A Medieval mill

I’m back again…. Now I know the Scholars and the other Fellows will be sharing their experiences and their opinions of the places we have visited with you very soon but to keep you all informed of our travels here’s a quick entry detailing part two of when the Fellows were let loose in the Peak District.

The second visit of the week was to Nether Alderly Mill, Cheshire, a 12th Century Flour Mill now in the possession of the National Trust who, along with Architect and Scholar Lucy Stewart, Lambert Walker Conservation and Restoration and The Norfolk Millwright Alliance, are bringing it back to life as an operating Flour Mill and visitor centre.

To enable this, major structural timber work and millwrighting is taking place and it is with the millwrights that the ‘controversial dilemma’, which many in the heritage sector face daily, lies.

Does one repair, in this case a machine, to its original working state keeping the past alive or maintain it in its current condition leaving it as a museum piece and an item of yester year?

This dilemma then poses further questions such as ‘’If you do agree to repair then what point in time are you trying to achieve as after all it is a machine, and if you do change the gears and cogs, is it still the same historic Mill or a 21st Century contraption??’’ But on the other hand if repairs aren’t made then it no longer serves its original purpose as a working mill!

The argument of conservation vs restoration has been resolved to an extent at Nether Alderly, as the aim is to now produce its own brand of flour using just one of the grinding stones whilst the other is to be maintained in its current state. This decision was not by any means an easy one to reach, but seems to be one that will protect and conserve the mill for future generations. If you’re interested in mills and mill conservation, visit our SPAB Mills Section site.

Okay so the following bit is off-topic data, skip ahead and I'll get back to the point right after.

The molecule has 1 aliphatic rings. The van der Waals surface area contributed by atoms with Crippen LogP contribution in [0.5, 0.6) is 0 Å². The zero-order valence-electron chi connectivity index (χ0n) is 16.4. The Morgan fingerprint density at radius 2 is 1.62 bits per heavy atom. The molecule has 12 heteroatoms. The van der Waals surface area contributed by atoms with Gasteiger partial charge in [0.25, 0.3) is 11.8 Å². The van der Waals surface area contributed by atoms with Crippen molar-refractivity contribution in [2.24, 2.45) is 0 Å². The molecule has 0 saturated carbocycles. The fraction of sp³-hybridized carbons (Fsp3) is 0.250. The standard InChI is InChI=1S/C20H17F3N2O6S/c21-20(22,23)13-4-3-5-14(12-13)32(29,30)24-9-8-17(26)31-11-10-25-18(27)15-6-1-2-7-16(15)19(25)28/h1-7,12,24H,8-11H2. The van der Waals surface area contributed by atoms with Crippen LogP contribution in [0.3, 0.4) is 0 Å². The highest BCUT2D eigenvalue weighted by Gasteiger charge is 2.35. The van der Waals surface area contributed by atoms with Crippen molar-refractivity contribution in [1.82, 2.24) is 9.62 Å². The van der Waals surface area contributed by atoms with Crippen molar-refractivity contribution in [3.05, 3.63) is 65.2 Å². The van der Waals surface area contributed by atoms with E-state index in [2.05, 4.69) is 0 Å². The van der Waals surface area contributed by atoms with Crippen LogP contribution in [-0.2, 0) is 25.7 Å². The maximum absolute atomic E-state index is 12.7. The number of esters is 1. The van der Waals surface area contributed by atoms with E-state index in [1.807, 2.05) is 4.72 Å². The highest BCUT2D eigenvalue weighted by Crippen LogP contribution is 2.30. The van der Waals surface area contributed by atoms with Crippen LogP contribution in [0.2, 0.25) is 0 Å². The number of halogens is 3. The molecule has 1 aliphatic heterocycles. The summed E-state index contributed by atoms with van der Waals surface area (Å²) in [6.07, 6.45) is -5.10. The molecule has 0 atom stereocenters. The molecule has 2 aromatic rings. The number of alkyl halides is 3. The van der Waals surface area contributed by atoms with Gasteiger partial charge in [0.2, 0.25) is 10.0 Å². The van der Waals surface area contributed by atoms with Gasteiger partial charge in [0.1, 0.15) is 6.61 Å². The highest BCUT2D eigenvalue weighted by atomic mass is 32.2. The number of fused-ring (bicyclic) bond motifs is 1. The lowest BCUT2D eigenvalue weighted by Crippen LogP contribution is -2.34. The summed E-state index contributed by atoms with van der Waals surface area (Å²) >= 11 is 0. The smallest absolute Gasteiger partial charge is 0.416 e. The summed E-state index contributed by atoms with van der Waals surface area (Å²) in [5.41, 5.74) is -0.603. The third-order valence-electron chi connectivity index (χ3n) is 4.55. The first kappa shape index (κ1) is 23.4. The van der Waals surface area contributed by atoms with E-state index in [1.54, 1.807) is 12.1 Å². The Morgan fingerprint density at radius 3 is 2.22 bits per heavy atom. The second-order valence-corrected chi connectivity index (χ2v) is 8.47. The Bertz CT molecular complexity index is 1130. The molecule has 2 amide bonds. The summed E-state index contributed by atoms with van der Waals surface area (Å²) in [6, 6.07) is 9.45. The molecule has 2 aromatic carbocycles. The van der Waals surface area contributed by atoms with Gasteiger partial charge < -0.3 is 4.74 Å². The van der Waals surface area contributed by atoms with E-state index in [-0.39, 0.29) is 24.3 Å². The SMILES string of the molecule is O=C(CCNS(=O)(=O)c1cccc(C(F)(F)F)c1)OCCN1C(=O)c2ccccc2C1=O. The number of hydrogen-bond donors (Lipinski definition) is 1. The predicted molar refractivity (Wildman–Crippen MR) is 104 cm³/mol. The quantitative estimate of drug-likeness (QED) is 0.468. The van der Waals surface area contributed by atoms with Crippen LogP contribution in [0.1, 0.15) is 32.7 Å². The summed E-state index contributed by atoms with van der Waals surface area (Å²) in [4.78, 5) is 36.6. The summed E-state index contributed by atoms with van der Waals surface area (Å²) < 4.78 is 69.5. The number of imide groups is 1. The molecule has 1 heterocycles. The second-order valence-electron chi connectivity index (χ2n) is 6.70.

Back on the road… all the best, Emily.

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Getting our hands dirty

There’s no better way to learn than through practical experience, and one of the many perks of the SPAB Scholarship is that we get to try our hand at everything! Here’s just a few things that the ever-enthusiastic Henry has been turning his hand to over the last few weeks.

Henry tackles the drains with Nick Warns at Swaffham Church, Norfolk

It’s hardly glamorous but the regular maintenance of gutters and drains is often the first step in keeping an old building in good shape, especially as the British Summer weather is being true to form! As William Morris advised ‘stave off decay by daily care’. You can find advice and tips on basic maintenance by visiting our sister site Maintain Your Building.

SPAB Fellow Sam shows us the ropes at her workshop with Simon Armstrong at Wells Cathedral Masons

An important part of the Scholarship and Fellowship scheme is that Conservation professionals and craftsmen travel and work with each other, giving them an insight into the others’ practice and respect to last a lifetime of working together to help old buildings. This was a great chance for us to see Sam, and award-winning stonemason, at work on her home territory, the glorious Cathedral of Wells.

Henry has a go at Thatching with Tom Dunbar, of Dunbar & Bunce Master Thatchers.

A great chance to learn from Tom, who completed the SPAB Fellowship in 1999 and is the only thatcher so far to be a SPAB Fellow!

Stafford Holmes (co-author of ‘Building with Lime) imparts his knowledge of Lime at CAT

Henry just can’t stop working! Some time well spent at the Centre for Alternative Technology, an education and visitor centre which demonstrates practical solutions for sustainability, set in the heart of Wales.